Money finally paid, we are sent to Window number 4. There, we encounter a restless milling group that fills the narrow corridor. There is no queue as it is unclear which of the two closed frosted windows will open as number 4. Something more important than a coffee break must be engaging the clerks on the other side of Alice’s frosted mirror. We can only imagine a fascinating and important discussion taking place between Michka and Kichka about the relative failings of their daughters- in- law, Tonka and Donka, and the ailments of their mothers Tinka and Binka.
A young man, who has shifted from one foot to the other in paroxysms of anxiety, at last plucks up the courage to rap his knuckles on the glass. There is a scream of outrage and one of the windows shoots back. An angry voice demands to know who has dared to knock on the window. Clearly fearing that he will be turned into a toad, the young man gabbles his question. Is he in the right queue? No of course he isn’t. He retires in confusion and the rest of us are warned of the dire consequences of daring to knock again. The window slams shut.
Half an hour passes. Kichka, bored at last by Michka’s endless complaining finds that some completed documents have arrived on her desk. The window shoots back. Two names are called. The lucky pair depart. Another half hour and our bladders are bursting. Someone says there is a toilet just a few feet down the opposite corridor.
However in this looking glass world, the open corridor door bears the legend “Entrance to outside persons strictly forbidden.” Yes the toilet is available to the public but instead of crossing the few feet of corridor, we have to leave the main building, pass through the hangar sized garage and re-enter the corridor through someone’s private office in order to reach the sure fire contender for the coveted title of dirtiest toilet in the Balkans.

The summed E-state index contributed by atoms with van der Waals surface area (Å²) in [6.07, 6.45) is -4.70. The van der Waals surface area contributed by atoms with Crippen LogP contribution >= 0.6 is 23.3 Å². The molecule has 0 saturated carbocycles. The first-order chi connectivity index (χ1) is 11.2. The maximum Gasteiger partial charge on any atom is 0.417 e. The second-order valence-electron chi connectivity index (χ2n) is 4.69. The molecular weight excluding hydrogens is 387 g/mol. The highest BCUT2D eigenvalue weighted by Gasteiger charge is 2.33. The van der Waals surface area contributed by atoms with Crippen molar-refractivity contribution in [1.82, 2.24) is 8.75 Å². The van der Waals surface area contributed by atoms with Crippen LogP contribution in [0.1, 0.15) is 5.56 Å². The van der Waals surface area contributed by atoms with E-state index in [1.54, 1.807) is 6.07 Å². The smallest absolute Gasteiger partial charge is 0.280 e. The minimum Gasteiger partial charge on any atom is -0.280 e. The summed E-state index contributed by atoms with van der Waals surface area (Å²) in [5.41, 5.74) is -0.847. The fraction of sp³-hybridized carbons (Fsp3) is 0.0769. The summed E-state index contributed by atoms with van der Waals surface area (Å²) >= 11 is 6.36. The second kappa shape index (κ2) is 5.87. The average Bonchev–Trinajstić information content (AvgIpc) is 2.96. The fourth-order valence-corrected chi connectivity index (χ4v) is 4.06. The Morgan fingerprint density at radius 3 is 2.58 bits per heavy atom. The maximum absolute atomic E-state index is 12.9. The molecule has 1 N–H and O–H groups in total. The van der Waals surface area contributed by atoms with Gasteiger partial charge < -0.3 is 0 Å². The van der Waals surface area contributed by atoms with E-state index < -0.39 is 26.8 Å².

There is no lock on the door – no doubt to discourage those who have acquired the explicable desire to cut their wrists in their long wait for documentation.
Back at Window Number 4, a tall slim Russian goddess is talking urgently in English to a plump stumpy westie. It turns out that they are in the wrong queue and they have to return through the hangar garage. Their Mercedes is now fifteenth in line. The hangar presents a tableau of tense inactivity. Groups of drivers stand in one corner awaiting the summons to drive in their shiny new western cars for cursory inspection. Close by the mechanics and vehicle inspectors gaze into space. Opposite them, a veteran police officer chats to a supervisor about better times when drivers of Ladas and Trabants showed proper respect.
God created Purgatory – a place between Heaven and Hell – to give sufficient time to those destined for heaven to contemplate their sins. If heaven in Bulgaria gives drivers the privilege of taking part in the most thrilling dodgem ride in the world, then it is only proper that we pass through the Purgatory of KAT. And Purgatory is temporary. Finally Kichka’s window opens and we hear our names called. The precious documents are clutched to our heart and it as if George Grosz’s prisoners have dissolved into the sunshine streaming from the open door.
Bulgarian roads – repaired by the EU and rutted by building contractors’ lorries await.